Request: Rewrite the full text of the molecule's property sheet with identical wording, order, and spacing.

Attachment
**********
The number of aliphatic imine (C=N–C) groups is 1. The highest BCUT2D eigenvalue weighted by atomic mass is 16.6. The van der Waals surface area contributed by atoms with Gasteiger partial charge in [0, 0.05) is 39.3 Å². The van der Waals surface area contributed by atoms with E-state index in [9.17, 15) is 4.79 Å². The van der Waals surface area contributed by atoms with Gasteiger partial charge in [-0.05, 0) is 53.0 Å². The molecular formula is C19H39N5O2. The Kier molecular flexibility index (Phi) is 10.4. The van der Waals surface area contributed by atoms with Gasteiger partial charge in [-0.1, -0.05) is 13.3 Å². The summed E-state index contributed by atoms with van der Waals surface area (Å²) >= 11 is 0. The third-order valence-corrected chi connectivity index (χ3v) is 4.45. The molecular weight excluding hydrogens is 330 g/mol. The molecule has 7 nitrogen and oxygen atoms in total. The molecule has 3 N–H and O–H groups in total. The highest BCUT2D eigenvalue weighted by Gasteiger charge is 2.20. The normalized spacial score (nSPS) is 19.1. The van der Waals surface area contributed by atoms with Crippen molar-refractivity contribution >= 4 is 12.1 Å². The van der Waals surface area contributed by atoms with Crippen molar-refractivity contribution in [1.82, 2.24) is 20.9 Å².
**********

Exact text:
The number of aliphatic imine (C=N–C) groups is 1. The highest BCUT2D eigenvalue weighted by atomic mass is 16.6. The van der Waals surface area contributed by atoms with Gasteiger partial charge in [0, 0.05) is 39.3 Å². The van der Waals surface area contributed by atoms with E-state index in [9.17, 15) is 4.79 Å². The van der Waals surface area contributed by atoms with Gasteiger partial charge in [-0.05, 0) is 53.0 Å². The molecular formula is C19H39N5O2. The Kier molecular flexibility index (Phi) is 10.4. The van der Waals surface area contributed by atoms with Gasteiger partial charge in [-0.1, -0.05) is 13.3 Å². The summed E-state index contributed by atoms with van der Waals surface area (Å²) >= 11 is 0. The third-order valence-corrected chi connectivity index (χ3v) is 4.45. The molecular weight excluding hydrogens is 330 g/mol. The molecule has 7 nitrogen and oxygen atoms in total. The molecule has 3 N–H and O–H groups in total. The highest BCUT2D eigenvalue weighted by Gasteiger charge is 2.20. The normalized spacial score (nSPS) is 19.1. The van der Waals surface area contributed by atoms with Crippen molar-refractivity contribution >= 4 is 12.1 Å². The van der Waals surface area contributed by atoms with Crippen molar-refractivity contribution in [1.82, 2.24) is 20.9 Å².